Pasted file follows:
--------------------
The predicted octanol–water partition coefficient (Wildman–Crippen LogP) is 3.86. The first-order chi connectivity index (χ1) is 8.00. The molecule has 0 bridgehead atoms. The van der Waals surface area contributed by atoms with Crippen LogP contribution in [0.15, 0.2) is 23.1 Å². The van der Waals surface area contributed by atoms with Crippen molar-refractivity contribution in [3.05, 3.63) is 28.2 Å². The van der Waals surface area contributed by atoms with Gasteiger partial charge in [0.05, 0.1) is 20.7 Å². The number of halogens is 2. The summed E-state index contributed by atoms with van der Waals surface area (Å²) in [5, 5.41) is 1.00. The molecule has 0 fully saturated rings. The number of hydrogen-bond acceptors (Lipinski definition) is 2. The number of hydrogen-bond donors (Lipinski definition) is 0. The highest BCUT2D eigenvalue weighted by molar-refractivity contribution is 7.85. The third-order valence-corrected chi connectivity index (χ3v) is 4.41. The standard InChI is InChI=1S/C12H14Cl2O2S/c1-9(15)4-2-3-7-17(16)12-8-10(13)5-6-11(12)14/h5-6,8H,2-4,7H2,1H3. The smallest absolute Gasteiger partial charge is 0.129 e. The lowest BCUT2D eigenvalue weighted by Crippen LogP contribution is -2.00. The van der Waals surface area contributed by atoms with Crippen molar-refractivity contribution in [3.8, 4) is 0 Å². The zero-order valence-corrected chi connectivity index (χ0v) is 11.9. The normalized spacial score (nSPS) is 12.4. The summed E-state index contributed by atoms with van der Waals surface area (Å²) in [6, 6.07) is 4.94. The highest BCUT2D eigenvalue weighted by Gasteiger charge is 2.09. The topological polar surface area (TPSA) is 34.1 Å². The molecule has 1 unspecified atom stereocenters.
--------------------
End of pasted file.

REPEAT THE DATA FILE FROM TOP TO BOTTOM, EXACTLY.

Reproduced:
The predicted octanol–water partition coefficient (Wildman–Crippen LogP) is 3.86. The first-order chi connectivity index (χ1) is 8.00. The molecule has 0 bridgehead atoms. The van der Waals surface area contributed by atoms with Crippen LogP contribution in [0.15, 0.2) is 23.1 Å². The van der Waals surface area contributed by atoms with Crippen molar-refractivity contribution in [3.05, 3.63) is 28.2 Å². The van der Waals surface area contributed by atoms with Gasteiger partial charge in [0.05, 0.1) is 20.7 Å². The number of halogens is 2. The summed E-state index contributed by atoms with van der Waals surface area (Å²) in [5, 5.41) is 1.00. The molecule has 0 fully saturated rings. The number of hydrogen-bond acceptors (Lipinski definition) is 2. The number of hydrogen-bond donors (Lipinski definition) is 0. The highest BCUT2D eigenvalue weighted by molar-refractivity contribution is 7.85. The third-order valence-corrected chi connectivity index (χ3v) is 4.41. The standard InChI is InChI=1S/C12H14Cl2O2S/c1-9(15)4-2-3-7-17(16)12-8-10(13)5-6-11(12)14/h5-6,8H,2-4,7H2,1H3. The smallest absolute Gasteiger partial charge is 0.129 e. The lowest BCUT2D eigenvalue weighted by Crippen LogP contribution is -2.00. The van der Waals surface area contributed by atoms with Crippen molar-refractivity contribution in [3.8, 4) is 0 Å². The zero-order valence-corrected chi connectivity index (χ0v) is 11.9. The normalized spacial score (nSPS) is 12.4. The summed E-state index contributed by atoms with van der Waals surface area (Å²) in [6, 6.07) is 4.94. The highest BCUT2D eigenvalue weighted by Gasteiger charge is 2.09. The topological polar surface area (TPSA) is 34.1 Å². The molecule has 1 unspecified atom stereocenters.